The Los Angeles Rams roster is littered with prospects from the NFLPA Bowl. Starters Nick Scott and Brandon Powell both played in the collegiate all-star game. Last season, they added Lance McCutcheon and Daniel Hardy. They were also on the game’s rosters.
The Rams rely on scouting and developing late-round diamonds in the rough. And that is exactly what populates the roster of this NFLPA Bowl roster. Here are a few standouts on the defensive side. The offensive Rams Draft Prospects can be read about here.
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Defensive Rams Draft Prospects From The NFLPA Bowl
Thomas Rush, Edge Rusher, Minnesota
Thomas Rush was a part of the great 2021 Minnesota Golden Gophers defensive line that finished as the third-best defense by yards allowed. It was his first year playing as an edge rusher and he flourished in his new spot. He racked up 31 tackles, 7.5 tackles for loss, and 5.5 sacks. His sack total was tied for 12th best in the Big Ten. He also played alongside two future NFL defensive linemen; Boye Mafe and Esezi Otomewo.
Last season, with those two departed, Rush took a step back in his quarterback pressure production, but he also had his best season as a tackler and on a whole, the Minnesota defense stayed one of the best in their conference.
Rush wasn’t a stand-out during the NFLPA practices, but he would have won the award for defensive player of the game (had that award existed) He had four tackles, two sacks, and one tackle for loss. It was one of those games where every time a play is made, he was in the vicinity.
Playing alongside Mafe had an outsized influence on how Rush plays the game. Rush told the Minneapolis Star-Tribune, “… What I took from him was being able to be in what we would call ‘fit ball’ and play football at the same time. You know your role; you know your responsibility. Just go play and be natural and let loose a bit.”
This sounds a lot like two Rams defenders, in particular; Ernest Jones and even more so, Bobby Wagner. Mafe is freakishly athletic and that made him a second-round talent. Rush isn’t that guy, but he is a very smart and darn-good football player. Getting him in the proximity of Wagner and Jones would give him the ideal place to develop.
The Rams are in desperate need of edge rushing depth. They will likely add this in free agency, earlier in the draft, and perhaps even by trade, but they will definitely take a flier on a very late-round edge rusher as well.
C.J. Coldon, CB, Oklahoma
It isn’t usually the case that when a player transfers from a school in a small conference to a power five school they stand out among the dearth of talent. But that’s what happened to C.J. Coldon when he transferred from Wyoming to Oklahoma. What made the difference? Raised expectations. One of the questions head coach Brent Venables asked him during the recruiting process is if he enjoyed ‘hard coaching.’ To which Coldon answered in the affirmative with a smile. Although he did qualify that by admitting he didn’t realize just how hard it would be.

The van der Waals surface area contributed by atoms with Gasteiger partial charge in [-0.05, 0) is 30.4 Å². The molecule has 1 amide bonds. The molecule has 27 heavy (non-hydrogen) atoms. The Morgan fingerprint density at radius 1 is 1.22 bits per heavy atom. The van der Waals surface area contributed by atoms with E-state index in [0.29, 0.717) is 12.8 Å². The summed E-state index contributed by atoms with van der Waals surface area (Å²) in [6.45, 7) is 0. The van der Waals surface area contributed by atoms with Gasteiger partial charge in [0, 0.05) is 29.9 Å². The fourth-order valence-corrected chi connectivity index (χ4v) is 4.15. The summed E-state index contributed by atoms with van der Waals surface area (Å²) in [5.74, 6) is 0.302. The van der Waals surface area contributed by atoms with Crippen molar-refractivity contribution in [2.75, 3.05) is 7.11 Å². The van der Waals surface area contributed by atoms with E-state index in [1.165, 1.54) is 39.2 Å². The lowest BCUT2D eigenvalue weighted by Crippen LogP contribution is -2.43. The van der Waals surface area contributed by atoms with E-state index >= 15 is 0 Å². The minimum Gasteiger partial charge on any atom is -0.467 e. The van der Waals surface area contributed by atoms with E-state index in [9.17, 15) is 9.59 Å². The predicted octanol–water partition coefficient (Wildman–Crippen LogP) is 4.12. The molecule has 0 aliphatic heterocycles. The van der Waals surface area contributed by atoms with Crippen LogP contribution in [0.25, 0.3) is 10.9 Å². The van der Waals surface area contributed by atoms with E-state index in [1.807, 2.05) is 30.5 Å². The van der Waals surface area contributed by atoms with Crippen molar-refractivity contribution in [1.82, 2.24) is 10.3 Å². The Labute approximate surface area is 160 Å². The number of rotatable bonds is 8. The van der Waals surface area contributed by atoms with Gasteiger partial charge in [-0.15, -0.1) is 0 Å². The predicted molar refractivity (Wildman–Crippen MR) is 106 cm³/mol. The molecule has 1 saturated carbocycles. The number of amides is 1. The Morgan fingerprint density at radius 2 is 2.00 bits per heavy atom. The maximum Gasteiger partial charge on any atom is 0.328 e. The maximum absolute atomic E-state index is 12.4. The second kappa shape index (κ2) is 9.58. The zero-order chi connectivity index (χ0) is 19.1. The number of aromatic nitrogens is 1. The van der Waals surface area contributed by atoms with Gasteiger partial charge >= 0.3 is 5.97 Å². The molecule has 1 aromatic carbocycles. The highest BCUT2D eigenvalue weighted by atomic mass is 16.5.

Over the two seasons, he had a combined 99 tackles, 16 passes defended, four interceptions, and a sack. All four of those interceptions came last season with the Sooners.
Since taking on a starting role in 2021, Coldon has proven to be a great combination of physical and athletic. He doesn’t mind jamming a bigger receiver at the line of scrimmage but can keep up with him down the sideline and his aggressive style makes it hard for the pass-catcher everywhere in between.
The Rams have some uncertainty with the depth at cornerback. Troy Hill is a free agent and Robert Rochell didn’t take a big step forward. Both Derion Kendrick and Cobie Durant have plenty of potential, but neither had consistent rookie efforts. The Rams will have to continue to address the secondary in the draft until one of their prospects develops into a legitimate starter, but even with that, they will need to continue to add depth around Jalen Ramsey.
Coldon has a Kendrick quality about him, but with more of a lunchpail mentality.
Macon Clark, DB, Tulane
Macon Clark’s nickname is ‘Savage.’ Do I need to say anything else?
My editors are telling me I do.
Clark has played a lot of football, 35 games over the last three seasons. 46 games in his five years at Tulane. In his three seasons as a starter, he has 183 tackles, 19.5 tackles for loss, five sacks, eight interceptions, and four forced fumbles.
He isn’t just a brute force tackler, he is also skilled in coverage. While in general, Clark is listed as a safety, last season he played a good amount in slot coverage. This season, he became Louisiana’s first defensive multi-week winner for the Louisiana Sports Writers Association College Football Players of the Week. He was also named to the first-team All-American Athletic Conference. Clark seems like the kind of player that needs a bigger stage before anyone will appreciate just how talented he is.
Both Taylor Rapp and Nick Scott played more than 95 percent of defensive snaps for the team last season and they both just so happen to be free agents next season. Assuming he comes back fully from injury, that leaves Jordan Fuller, Russ Yeast, and Quentin Lake on the depth chart. Those three combined played less than 25 percent of defensive snaps last season. So the Rams will definitely be looking for a few safeties in the draft.
The Rams will appreciate Clark’s versatility. If Rapp departs in free agency, they will be lacking a tough physical presence at safety. Clark could fill that role.